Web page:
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Darwinism the Invincible

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If I am a fool, it is, at least, a doubting one; and I envy no one the certainty of his self-approved wisdom.
-George Gordon Byron

Intelligent Design is a theory that follows evidence observed in nature to the existence of one or more intelligent agents who had a role in building at least some of what we observe, particularly in living systems, physical laws, and cosmology. Intellectual Honesty dictates that we follow the evidence where it leads just as we should the evidence for any theory of origins (or anything else, for that matter). Rejecting the theory out of hand only because it might imply a cause which is disallowed on philosophical grounds is not science at all; it is Intellectual Dishonesty of the worst kind and a shameful placement of philosophy ahead of a science purported to be purely objective.

In their popular 70’s cult film classic “The Search for the Holy Grail”, Monty Python’s Flying Circus performed one of my all time favorite examples of Intellectual Dishonesty. Read the scene Here.

To the Black Knight, his own invincibility was considered a matter of fact. Even with the strongest contrary evidence possible, the knight refused to believe he had been defeated. Not because the facts weren’t clear – rather because he had decided that his defeat was not even a possibility, and so his limbless torso could not be defeated. “Come back here and take what’s coming to you. I’ll bite your legs off!”. Even as the evidence mounted around him and his enemy galloped off across his bridge, the very possibility of defeat simply did not exist in his mind. “Come back here, I am invincible!” In making this choice, he was in essence placing his own belief (or philosophy if you will) ahead of the facts. Philosophy first, then the facts IF they fit.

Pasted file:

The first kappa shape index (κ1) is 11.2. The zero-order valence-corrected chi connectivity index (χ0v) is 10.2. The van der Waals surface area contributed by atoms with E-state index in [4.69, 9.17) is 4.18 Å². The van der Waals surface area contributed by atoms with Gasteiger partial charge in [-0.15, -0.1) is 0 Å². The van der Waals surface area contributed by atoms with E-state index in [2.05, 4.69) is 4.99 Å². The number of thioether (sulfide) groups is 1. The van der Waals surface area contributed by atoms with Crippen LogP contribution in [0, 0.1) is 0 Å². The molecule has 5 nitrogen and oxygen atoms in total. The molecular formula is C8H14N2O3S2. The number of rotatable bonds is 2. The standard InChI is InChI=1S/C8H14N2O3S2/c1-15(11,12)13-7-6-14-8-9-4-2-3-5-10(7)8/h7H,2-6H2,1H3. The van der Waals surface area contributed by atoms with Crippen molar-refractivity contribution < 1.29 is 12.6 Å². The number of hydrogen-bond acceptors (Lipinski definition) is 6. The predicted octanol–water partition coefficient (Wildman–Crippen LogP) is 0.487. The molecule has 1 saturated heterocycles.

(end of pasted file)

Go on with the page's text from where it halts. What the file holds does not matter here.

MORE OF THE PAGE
I use this Monty Python scene as a metaphor for Intellectual Dishonesty to help focus scientists and engineers on the importance of following the evidence where it leads (being intellectually honest). As a reminder, I show the video clip to my staff and their organizations once per year. I remind them that the success or failure of our business depends on their complete objectivity and intellectual honesty. We could not survive as professionals on decisions driven by data skewed by preconceived notions of what should be true. Truth is not a subjective thing, especially in science and engineering, so ALL evidence should be viewed free of personal beliefs, intellectual biases, or preconceptions of what it is allowed to say.

This concept of Intellectual Honesty is of profound importance to me – and not just as it applies to business, science, and engineering. As a Christian theist I am required by my philosophy and belief system to be honest – especially with myself. I can’t both be a Christian and tolerate Intellectual Dishonesty because the two are mutually exclusive, so I am required by my faith to view evidence objectively and follow it wherever it leads, no matter what, and that sits just fine with my faith in the existence of God. Since no scientific theory or data can prove or disprove God exists, no scientific theory can prove or disprove how he might act in the world – or that there is (or is not) purpose to any given thing, or intent to any given incident.